Old Testament sex advice: "The Bible is concerned about the husband's attitude toward his wife's breasts."

Categories: Studies in Crap
Each Thursday, your Crap Archivist brings you the finest in forgotten and bewildering crap culled from basements, thrift stores, estate sales and flea markets. I do this for one reason: Knowledge is power.
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Bed Room Talk

Author: David & Carole Hocking
Date: 1984
Publisher: Harvest House publishing

Representative Quote: "The lady in my office was deeply disturbed and found it difficult to tell me why she was seeking a divorce. They had been married many years. She finally said, with a great deal of embarrassment, 'Pastor! I caught my husband playing with himself!'"

Unhappy people love nothing more than to hear happy people explain how happy they are. That goes double in marriages, so it is no surprise that the happiest married couples write books about how we can be more like them. One such couple was the Hockings, an evangelist preacher and his wife who share in Bedroom Talk invaluable insights like this:
"It has been our observation that many marital problems have resulted from the attempts of married couples to find sexual satisfaction with other people."
In Bedroom Talk, the Hockings share how you and your spouse can one day become happy enough to write marriage guides of your own. The Hockings have observed married couples on occasion attempt lovemaking, so this guide offers advice on the hows and wherefores. They suggest:
"Read the Song of Solomon one night to each other, sitting in front of the fireplace."
And:
"Plan at least one night a month as 'sexual variety' night. Have sex in a different place and in a different way. (Don't forget to plan for the babysitter.)"
That one is surprisingly open-minded.

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To their credit, the Hockings believe that married love should be satisfying. In fact, not to satisfy your spouse incurs God's wrath. They write, "It is a sin to hold back sexual involvement from your marital partner when it is within your ability to give it."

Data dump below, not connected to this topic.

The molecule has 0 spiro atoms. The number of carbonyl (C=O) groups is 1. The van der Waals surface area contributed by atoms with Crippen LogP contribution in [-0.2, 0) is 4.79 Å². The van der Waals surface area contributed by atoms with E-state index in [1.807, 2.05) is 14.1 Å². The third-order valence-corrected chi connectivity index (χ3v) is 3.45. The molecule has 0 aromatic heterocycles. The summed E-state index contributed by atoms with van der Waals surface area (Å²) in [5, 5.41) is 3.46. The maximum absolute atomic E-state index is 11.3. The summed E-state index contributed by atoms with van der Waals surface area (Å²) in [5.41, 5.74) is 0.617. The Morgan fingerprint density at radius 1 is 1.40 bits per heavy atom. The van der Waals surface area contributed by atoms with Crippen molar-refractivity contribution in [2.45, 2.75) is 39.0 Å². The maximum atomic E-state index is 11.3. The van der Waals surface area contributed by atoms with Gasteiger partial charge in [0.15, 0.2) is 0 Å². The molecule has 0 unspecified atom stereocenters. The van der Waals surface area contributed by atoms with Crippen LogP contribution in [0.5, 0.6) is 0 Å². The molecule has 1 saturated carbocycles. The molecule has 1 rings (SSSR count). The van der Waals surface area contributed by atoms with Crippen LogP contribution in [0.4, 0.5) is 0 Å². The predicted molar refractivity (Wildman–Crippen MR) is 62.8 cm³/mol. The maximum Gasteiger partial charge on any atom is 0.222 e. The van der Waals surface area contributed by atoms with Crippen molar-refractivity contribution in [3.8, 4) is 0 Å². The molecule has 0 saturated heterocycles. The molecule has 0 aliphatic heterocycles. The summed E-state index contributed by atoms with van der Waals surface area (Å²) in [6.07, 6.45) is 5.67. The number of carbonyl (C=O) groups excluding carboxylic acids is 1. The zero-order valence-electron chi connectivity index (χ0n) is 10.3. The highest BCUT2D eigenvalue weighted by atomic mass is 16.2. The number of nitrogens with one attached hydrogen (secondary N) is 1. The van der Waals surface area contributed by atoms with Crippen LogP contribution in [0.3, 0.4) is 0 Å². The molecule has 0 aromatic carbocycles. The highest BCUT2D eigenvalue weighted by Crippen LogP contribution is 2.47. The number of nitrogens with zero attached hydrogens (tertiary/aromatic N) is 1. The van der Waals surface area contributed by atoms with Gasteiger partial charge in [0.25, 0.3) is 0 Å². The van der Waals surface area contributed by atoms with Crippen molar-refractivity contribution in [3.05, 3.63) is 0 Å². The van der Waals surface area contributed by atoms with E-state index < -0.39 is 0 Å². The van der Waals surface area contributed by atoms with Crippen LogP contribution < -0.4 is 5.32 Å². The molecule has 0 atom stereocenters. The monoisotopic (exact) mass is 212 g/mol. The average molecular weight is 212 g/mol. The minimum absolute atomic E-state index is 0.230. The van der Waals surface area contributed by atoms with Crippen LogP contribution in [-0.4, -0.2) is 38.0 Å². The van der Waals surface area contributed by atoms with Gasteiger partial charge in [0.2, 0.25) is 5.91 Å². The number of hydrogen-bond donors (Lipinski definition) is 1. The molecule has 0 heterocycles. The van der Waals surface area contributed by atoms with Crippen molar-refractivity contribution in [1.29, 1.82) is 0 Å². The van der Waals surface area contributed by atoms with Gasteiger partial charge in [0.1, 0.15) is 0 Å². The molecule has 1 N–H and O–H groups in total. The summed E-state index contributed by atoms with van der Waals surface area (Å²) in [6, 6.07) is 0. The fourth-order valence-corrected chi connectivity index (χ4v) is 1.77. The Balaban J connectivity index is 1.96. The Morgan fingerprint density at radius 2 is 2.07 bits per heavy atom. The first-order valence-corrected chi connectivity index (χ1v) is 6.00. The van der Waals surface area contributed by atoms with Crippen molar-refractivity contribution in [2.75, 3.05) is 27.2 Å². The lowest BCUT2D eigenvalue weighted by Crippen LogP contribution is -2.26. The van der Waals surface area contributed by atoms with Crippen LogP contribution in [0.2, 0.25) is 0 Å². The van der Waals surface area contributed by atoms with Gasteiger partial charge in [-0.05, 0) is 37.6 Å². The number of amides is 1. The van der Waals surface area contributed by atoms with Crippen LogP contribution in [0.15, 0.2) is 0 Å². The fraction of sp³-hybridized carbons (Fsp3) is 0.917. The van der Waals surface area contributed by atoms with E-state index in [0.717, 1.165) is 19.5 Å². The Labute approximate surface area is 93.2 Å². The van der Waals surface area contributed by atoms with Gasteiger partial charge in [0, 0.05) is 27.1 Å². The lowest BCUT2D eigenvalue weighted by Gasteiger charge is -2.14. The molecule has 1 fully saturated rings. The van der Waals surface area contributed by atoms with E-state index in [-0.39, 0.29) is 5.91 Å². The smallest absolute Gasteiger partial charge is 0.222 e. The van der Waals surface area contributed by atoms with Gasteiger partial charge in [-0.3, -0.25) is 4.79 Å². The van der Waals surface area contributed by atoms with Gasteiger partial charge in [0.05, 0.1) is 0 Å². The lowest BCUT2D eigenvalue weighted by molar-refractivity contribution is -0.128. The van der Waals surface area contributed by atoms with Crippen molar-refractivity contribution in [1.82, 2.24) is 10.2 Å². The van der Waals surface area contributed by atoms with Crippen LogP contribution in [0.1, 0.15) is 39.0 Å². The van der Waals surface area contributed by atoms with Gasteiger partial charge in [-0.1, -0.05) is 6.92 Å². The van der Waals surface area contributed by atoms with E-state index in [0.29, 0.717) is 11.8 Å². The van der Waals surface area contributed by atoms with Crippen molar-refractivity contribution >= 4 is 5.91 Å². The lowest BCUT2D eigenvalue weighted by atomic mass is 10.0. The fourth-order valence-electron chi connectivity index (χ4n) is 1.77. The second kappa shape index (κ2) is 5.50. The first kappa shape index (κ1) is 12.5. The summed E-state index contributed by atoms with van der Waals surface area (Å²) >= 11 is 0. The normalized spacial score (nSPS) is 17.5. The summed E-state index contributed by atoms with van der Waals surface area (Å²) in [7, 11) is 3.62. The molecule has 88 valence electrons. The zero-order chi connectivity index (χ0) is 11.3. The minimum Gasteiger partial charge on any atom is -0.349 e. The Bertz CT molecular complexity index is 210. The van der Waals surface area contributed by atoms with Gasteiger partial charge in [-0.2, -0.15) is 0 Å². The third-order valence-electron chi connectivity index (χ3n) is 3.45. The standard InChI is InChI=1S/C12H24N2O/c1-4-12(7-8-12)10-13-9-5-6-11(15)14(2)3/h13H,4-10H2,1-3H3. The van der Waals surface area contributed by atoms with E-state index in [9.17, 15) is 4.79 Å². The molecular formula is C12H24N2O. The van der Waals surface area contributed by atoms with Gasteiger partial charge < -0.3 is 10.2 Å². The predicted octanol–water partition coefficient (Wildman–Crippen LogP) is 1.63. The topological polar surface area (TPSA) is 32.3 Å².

But that doesn't mean you can't hold back some sexual involvement. Addressing the sticky issue of oral sex, the Hockings remind us "it is our opinion that the husband is responsible for leadership in sexual love. His love is to be unselfish, not demanding . . . Oral sex can suggest to your partner that you don't really want to give your love to him (or her)."

In short, man must hold the power to force his wife to go down on him, but he must also be decent enough not to do so. Just like Gravity's Rainbow, the whole shebang is a parable for the arms race.

Also, the very idea of a man pleasuring his wife in this way belongs in parentheses.

Fortunately, there's still some avenues of satisfaction open to our powerful, self-sacrificing men. In the chapter "Being Satisfied at All Times With Her Breasts," for example, the Hockings labor mightily to prove that men have been designed with an interest in breasts. They back this up with sensual verses from The Song of Solomon, like the one comparing a beauty's breasts to fawns, and Psalms 8:10, which goes "I was a wall, and my breasts were like towers."

That one probably inspired Pat Robertson to blame 9/11 on late-night Cinemax. Then comes the hard question. What is a husband to do if his wife's set does not resemble woodland critters or feats of engineering representative of the west's economic and cultural might?

The Hockings have some advice:
"A man can learn to enjoy his wife physically no matter what her physical assets may or may not be. Her breasts are for him to enjoy, and they do not belong to anyone else." Further: "The man husband should never compare his wife physically with any other woman."
Especially if she asks you to.

Shocking Detail:
"Sometimes when I am busy in the office and burdened by many responsibilities, I may not feel a great need for sexual relations with my wife. But if I call her on the phone (as I often do) and I sense that she wants me, I'll do my best to make the trip home and minister to her."


Highlight:
In the chapter "Let's Take Inventory," the Hockneys pop-quiz their readers with his-and-hers essay questions. These include:

To the husband
Do you enjoy sex with your wife? If you don't, why not?
Do you seek to bring pleasure to your wife sexually? How?
Are you careful about cleanliness and smell?

The questions for the wives are pretty much the same, with this notable addition:
Are you always willing and ready to have sex with him?


[The Crap Archivist lives in Kansas City, where he originates his on-line Studies for the Voice's sister paper, The Pitch.]


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1 comments
james.martin101
james.martin101

The bible gives more of what we need to learn about words of God and with what had written we need to accept and learn of it's deeper meaning not just a literary sex advice. We need to dig up what do it really speak of.

 

James Martin

http://www.jobs-in-northyorkshire.com/

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